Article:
Contents

Massachusetts Laws

Juvenile Court

Court Rules

Forms

Selected Cases

Web Sources


Massachusetts Laws

Child Requiring Assistance (formerly Children in Need of Services (CHINS))

MGL c.119, s.21
MGL c.119, s.39E-39J
St.2012, c.240

Delinquent Children

MGL c.119, s.52-74  

St. 2013, Ch. 84
An Act Expanding Juvenile Jurisdiction. Places 17-year-olds accused of crimes under the jurisdiction of the state’s juvenile courts

St.2014, c.189  
Juvenile Life Sentences for First Degree Murder. Amends existing law to permit parole for juveniles serving life sentences for first degree murder.

Juvenile Court

Massachusetts Juvenile Court Department

Court Rules

Juvenile Court Rules

Forms

Juvenile Court Forms

Selected Cases

Comm. v. Gavin G. , 437 Mass. 470 (2002)
"The SJC held that while Juvenile Court judges do have the authority to order expungement of police records, no such authority exists to order expungement of probation records."

Comm. v. Smith , 471 Mass. 161 (2015)
Going forward, seventeen year olds "must be afforded a meaningful opportunity to consult with an interested adult before waiving Miranda rights."

Deal v. Commissioner of Correction , 475 Mass. 307 (2016)
Dept. of Correction must consider juvenile homicide offenders' suitability for minimum security classification on a case-by-case basis. Describes the classification process in great detail.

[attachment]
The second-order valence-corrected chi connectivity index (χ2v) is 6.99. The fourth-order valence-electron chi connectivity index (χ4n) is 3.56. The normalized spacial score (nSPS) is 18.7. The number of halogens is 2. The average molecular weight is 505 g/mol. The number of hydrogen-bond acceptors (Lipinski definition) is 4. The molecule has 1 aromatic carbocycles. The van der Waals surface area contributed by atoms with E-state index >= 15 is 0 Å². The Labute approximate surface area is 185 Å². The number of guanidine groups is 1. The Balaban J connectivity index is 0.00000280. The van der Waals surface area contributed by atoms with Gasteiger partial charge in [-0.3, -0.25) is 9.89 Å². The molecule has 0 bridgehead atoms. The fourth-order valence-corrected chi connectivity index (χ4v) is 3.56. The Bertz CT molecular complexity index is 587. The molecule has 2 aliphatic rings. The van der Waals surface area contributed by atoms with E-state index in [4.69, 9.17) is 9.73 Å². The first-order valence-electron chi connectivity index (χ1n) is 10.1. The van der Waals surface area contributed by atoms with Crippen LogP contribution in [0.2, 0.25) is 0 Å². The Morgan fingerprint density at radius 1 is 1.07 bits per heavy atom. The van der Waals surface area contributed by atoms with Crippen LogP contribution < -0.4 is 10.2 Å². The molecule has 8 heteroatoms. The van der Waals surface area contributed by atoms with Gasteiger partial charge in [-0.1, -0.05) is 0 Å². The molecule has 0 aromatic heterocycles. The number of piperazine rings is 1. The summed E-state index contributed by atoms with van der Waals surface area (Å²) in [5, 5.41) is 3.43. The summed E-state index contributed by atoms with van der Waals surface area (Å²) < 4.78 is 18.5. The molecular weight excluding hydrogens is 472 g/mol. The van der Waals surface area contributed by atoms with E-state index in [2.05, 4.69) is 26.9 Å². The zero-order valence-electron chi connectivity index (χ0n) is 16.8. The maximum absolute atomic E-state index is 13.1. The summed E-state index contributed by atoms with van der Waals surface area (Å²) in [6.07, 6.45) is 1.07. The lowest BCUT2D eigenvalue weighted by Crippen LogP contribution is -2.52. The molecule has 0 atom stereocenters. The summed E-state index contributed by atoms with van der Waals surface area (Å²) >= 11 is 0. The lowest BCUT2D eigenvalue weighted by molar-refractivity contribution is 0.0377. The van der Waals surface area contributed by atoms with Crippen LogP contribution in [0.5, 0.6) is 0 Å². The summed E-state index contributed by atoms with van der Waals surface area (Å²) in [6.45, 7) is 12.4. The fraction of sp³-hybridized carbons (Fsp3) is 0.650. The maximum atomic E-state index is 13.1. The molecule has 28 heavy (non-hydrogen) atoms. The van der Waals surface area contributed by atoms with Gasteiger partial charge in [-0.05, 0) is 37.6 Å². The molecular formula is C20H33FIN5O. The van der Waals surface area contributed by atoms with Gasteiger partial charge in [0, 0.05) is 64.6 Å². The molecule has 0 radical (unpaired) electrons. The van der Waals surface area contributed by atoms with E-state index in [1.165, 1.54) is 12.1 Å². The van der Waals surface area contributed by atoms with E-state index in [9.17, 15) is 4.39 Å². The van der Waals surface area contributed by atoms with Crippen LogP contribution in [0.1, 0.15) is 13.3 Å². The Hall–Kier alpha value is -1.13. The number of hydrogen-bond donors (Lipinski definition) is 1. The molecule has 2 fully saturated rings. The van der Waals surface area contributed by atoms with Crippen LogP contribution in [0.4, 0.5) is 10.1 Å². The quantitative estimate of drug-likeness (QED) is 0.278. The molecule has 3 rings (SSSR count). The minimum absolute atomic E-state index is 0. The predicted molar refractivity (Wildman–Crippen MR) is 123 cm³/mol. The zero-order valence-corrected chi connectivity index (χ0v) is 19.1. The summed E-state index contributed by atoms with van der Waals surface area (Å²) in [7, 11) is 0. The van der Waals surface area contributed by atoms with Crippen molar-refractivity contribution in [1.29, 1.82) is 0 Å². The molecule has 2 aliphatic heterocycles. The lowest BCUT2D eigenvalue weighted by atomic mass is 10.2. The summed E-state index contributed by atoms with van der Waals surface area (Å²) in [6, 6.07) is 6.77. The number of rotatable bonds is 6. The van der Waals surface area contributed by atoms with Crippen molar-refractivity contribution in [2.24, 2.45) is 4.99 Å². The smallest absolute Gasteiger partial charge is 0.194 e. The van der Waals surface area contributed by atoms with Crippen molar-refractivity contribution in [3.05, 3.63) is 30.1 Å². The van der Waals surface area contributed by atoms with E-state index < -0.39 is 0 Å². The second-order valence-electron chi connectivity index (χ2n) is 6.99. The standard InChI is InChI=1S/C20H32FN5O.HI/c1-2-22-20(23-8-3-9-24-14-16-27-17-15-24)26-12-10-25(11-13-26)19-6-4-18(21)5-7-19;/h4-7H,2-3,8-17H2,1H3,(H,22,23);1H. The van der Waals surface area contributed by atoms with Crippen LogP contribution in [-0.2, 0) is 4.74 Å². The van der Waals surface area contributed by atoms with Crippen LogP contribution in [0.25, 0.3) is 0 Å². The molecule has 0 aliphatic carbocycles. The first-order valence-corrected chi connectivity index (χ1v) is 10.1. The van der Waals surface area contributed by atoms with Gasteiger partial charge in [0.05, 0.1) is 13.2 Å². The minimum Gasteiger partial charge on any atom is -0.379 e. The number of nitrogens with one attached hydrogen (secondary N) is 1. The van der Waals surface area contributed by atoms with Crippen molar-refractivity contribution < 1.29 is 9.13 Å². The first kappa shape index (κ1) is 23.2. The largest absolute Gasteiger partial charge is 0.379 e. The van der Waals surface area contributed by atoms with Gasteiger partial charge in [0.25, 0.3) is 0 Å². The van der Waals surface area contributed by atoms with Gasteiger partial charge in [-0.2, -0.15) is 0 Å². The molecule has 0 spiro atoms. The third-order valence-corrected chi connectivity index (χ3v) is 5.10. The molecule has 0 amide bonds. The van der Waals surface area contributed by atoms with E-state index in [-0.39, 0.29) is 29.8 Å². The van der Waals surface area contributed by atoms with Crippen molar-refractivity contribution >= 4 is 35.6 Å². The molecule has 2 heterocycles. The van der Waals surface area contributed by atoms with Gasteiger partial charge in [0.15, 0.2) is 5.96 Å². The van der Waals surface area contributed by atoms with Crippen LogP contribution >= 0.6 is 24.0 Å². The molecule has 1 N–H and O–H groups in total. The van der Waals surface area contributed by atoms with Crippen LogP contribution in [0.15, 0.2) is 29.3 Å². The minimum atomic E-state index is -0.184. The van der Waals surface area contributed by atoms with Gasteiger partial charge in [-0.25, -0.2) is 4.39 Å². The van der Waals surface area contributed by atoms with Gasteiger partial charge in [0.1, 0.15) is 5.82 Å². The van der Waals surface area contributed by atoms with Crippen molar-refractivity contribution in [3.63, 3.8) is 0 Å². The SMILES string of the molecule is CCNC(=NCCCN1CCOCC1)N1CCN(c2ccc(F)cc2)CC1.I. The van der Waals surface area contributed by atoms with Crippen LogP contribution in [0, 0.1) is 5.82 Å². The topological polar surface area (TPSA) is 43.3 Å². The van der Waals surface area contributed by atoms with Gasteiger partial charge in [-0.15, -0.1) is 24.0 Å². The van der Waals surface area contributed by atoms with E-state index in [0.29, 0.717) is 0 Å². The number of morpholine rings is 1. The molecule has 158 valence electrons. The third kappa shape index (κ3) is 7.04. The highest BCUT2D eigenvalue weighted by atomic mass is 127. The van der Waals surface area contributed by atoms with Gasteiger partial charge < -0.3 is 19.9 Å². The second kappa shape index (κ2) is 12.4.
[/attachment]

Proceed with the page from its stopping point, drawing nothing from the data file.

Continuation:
Diatchenko v. District Attorney for the Suffolk Dist. , 466 Mass. 655 (2013)
The SJC concluded "that the imposition of a sentence of life without the possibility of parole on juveniles who are under the age of eighteen when they commit the crime of murder in the first degree is unconstitutional..."

Diatchenko v. District Attorney for the Suffolk Dist. , 471 Mass. 12 (2015)
Juvenile homicide offenders serving mandatory sentences of life without parole have a right to counsel at their initial parole hearing, including the right to have counsel appointed if they are indigent. They also have the right to "public funds, if they are indigent, in order to secure reasonably necessary expert assistance at their initial parole hearing." In addition, a juvenile homicide offender who is denied parole has a right to obtain judicial review of the parole board's decision through an action in the nature of certiorari, brought in the Superior Court.

Kenniston v. Dept. of Youth Services , 453 Mass. 179 (2009)
The SJC held that the law permitting DYS to hold eighteen year olds for an additional three years if they "would be physically dangerous to the public" (G. L. c. 120, §§ 17-19 ) is unconstitutional "because it violates substantive due process requirements."

Web Sources


Last update: September 8, 2016